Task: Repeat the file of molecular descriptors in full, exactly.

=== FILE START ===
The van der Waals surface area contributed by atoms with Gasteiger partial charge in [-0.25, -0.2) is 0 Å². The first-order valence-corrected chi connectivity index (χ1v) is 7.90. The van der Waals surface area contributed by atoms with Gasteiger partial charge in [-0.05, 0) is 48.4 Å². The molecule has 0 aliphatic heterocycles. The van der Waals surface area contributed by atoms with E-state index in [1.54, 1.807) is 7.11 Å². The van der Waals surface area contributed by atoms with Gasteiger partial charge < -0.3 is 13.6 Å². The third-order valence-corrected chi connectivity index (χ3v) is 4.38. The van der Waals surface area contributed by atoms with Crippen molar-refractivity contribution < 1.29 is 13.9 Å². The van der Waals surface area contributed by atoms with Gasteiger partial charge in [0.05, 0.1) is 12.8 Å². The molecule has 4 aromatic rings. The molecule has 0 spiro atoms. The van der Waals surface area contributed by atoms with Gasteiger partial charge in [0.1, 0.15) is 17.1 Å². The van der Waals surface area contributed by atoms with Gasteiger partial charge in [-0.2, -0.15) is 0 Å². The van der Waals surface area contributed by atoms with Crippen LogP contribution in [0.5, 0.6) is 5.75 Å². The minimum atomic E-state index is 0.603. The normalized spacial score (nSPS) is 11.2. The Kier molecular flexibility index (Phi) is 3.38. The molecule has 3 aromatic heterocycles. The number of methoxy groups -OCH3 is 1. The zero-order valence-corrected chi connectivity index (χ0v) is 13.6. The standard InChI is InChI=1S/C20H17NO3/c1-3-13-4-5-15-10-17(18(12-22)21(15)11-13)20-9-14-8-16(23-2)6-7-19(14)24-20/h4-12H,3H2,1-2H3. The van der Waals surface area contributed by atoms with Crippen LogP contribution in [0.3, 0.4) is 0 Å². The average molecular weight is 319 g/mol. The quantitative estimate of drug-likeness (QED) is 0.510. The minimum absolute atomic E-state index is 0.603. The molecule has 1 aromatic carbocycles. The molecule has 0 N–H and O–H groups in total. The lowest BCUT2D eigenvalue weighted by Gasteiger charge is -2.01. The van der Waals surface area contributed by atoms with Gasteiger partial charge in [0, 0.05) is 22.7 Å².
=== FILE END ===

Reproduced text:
The van der Waals surface area contributed by atoms with Gasteiger partial charge in [-0.25, -0.2) is 0 Å². The first-order valence-corrected chi connectivity index (χ1v) is 7.90. The van der Waals surface area contributed by atoms with Gasteiger partial charge in [-0.05, 0) is 48.4 Å². The molecule has 0 aliphatic heterocycles. The van der Waals surface area contributed by atoms with E-state index in [1.54, 1.807) is 7.11 Å². The van der Waals surface area contributed by atoms with Gasteiger partial charge < -0.3 is 13.6 Å². The third-order valence-corrected chi connectivity index (χ3v) is 4.38. The van der Waals surface area contributed by atoms with Crippen molar-refractivity contribution < 1.29 is 13.9 Å². The van der Waals surface area contributed by atoms with Gasteiger partial charge in [0.05, 0.1) is 12.8 Å². The molecule has 4 aromatic rings. The molecule has 0 spiro atoms. The van der Waals surface area contributed by atoms with Gasteiger partial charge in [0.1, 0.15) is 17.1 Å². The van der Waals surface area contributed by atoms with Gasteiger partial charge in [-0.2, -0.15) is 0 Å². The van der Waals surface area contributed by atoms with Crippen LogP contribution in [0.5, 0.6) is 5.75 Å². The minimum atomic E-state index is 0.603. The normalized spacial score (nSPS) is 11.2. The Kier molecular flexibility index (Phi) is 3.38. The molecule has 3 aromatic heterocycles. The number of methoxy groups -OCH3 is 1. The zero-order valence-corrected chi connectivity index (χ0v) is 13.6. The standard InChI is InChI=1S/C20H17NO3/c1-3-13-4-5-15-10-17(18(12-22)21(15)11-13)20-9-14-8-16(23-2)6-7-19(14)24-20/h4-12H,3H2,1-2H3. The van der Waals surface area contributed by atoms with Crippen LogP contribution in [0.3, 0.4) is 0 Å². The average molecular weight is 319 g/mol. The quantitative estimate of drug-likeness (QED) is 0.510. The minimum absolute atomic E-state index is 0.603. The molecule has 1 aromatic carbocycles. The molecule has 0 N–H and O–H groups in total. The lowest BCUT2D eigenvalue weighted by Gasteiger charge is -2.01. The van der Waals surface area contributed by atoms with Gasteiger partial charge in [0, 0.05) is 22.7 Å².